The risk posed by fracking remains significant, a leading environmental health expert in Northern Ireland has said.
There are still too many unknowns and gaps in the evidence surrounding the emerging use of shale gas, said the director of the Institute of Environmental Health in Northern Ireland.
The Australian energy exploration company Tamboran hopes to begin extracting gas in Fermanagh by early next year.
The director of the environmental health institute, Gary McFarlane, said: "The precautionary principle must still hold - there are still too many unknowns and in the evidence vacuum that still exists my own view is that wider risks must be considered significant until they have been objectively proved otherwise."
The controversial method of extracting gas from shale rock has historically used a solution containing potentially toxic chemicals to break up rock and release the gas.
The process has consistently come under fire from a broad spectrum of environmental experts and campaigners, including a coalition of the world's biggest institutional investors which stepped up pressure on oil and gas companies to become greener.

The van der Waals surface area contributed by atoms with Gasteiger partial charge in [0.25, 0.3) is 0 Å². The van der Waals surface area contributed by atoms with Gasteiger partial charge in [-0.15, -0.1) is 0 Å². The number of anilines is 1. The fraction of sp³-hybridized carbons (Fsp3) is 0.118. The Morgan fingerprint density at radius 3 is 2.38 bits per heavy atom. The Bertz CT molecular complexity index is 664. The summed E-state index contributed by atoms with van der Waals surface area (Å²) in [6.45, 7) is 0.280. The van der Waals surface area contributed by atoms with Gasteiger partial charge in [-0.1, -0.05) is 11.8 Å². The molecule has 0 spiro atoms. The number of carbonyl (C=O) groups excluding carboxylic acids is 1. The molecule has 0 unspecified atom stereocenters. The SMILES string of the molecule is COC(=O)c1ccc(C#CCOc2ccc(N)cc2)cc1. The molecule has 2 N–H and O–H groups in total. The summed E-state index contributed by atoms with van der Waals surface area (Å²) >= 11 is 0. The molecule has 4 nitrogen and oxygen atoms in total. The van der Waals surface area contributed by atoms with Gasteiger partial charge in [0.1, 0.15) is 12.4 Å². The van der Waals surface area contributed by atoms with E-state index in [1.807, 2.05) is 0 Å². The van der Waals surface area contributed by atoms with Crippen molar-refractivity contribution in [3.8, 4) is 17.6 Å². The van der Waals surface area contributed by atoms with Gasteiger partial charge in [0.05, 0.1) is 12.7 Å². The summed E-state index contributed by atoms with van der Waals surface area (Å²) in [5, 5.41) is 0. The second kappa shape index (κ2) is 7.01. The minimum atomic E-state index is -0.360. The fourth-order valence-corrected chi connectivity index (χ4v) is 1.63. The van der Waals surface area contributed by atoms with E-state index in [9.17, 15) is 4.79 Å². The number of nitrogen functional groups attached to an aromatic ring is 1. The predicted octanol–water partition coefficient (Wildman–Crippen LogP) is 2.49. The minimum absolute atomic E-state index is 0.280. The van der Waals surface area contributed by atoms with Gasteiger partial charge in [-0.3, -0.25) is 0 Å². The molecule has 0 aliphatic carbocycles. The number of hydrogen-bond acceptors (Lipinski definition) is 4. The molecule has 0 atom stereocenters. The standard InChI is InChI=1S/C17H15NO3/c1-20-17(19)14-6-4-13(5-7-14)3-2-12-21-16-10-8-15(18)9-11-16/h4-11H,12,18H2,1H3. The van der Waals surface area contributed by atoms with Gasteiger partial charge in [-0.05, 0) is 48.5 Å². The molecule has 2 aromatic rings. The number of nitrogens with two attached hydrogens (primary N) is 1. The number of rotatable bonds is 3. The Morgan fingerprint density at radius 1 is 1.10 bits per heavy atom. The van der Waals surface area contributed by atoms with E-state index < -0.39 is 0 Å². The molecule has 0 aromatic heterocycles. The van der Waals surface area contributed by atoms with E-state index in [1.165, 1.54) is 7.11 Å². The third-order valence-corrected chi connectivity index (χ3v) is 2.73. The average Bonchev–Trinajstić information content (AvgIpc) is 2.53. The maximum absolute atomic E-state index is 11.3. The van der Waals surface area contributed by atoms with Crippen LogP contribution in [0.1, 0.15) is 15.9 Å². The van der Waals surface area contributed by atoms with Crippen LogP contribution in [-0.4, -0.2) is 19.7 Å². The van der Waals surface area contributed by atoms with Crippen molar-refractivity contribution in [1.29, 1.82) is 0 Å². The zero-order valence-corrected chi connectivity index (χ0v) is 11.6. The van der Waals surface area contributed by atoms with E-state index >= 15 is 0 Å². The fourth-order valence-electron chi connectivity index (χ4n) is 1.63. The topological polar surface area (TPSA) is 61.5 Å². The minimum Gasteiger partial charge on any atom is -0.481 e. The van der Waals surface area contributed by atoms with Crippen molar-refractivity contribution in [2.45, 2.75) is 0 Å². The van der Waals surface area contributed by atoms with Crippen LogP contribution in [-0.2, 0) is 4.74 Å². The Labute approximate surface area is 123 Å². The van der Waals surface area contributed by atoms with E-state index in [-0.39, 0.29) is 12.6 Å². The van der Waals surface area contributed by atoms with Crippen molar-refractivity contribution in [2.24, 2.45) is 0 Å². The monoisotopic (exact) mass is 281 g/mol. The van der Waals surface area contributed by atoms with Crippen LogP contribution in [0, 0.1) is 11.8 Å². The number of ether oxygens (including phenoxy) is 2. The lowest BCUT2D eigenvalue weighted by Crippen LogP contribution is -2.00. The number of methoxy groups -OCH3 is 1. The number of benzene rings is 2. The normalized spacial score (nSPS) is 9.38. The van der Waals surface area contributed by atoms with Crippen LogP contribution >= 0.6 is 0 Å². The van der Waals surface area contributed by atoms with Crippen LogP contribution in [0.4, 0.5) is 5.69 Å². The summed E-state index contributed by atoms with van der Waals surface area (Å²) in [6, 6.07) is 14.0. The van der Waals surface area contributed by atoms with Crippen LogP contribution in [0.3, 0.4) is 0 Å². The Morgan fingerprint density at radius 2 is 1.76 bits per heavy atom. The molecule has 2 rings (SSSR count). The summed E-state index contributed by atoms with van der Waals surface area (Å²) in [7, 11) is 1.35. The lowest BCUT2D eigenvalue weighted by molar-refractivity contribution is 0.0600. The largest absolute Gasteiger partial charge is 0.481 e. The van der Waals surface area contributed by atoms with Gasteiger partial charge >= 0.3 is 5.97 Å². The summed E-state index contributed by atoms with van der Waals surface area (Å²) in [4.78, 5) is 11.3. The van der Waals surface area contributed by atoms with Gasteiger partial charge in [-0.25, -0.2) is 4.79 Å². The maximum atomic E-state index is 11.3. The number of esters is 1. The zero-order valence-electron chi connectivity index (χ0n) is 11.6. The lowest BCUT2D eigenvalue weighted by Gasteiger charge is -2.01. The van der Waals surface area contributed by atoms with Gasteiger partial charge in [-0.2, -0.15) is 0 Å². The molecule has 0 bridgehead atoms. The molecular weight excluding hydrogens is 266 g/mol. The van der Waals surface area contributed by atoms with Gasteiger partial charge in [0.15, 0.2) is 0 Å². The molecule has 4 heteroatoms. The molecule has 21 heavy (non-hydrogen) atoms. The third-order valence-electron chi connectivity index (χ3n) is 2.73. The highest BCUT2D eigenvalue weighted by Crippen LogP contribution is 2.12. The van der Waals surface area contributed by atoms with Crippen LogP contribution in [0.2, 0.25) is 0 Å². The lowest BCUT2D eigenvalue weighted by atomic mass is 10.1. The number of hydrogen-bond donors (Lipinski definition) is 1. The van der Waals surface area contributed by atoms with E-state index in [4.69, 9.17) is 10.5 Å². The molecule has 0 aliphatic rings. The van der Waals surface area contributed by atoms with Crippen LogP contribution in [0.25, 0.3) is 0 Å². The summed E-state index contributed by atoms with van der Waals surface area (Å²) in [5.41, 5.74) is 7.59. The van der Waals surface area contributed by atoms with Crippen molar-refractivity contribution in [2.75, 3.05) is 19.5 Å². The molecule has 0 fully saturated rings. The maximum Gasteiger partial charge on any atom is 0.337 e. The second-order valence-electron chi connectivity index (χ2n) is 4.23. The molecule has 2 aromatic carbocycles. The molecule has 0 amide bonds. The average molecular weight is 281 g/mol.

Tamboran has pledged no chemicals will be used in its fracking process.
Although gas is the "cleanest" of the fossil fuels, there is a lack of scientific literature around the intensive method, according to a recent Canadian public health report. Its impact on community or mental health and socio-economic wellbeing has been questioned.
The Canadian report also highlighted a lack of public health input into the investigation of fracking thus far and said there were still too many unknown risks.
Mr McFarlane warned it was unclear how much gas could be recovered from the UK's deposits and said extraction could affect CO2 emissions figures because it releases methane.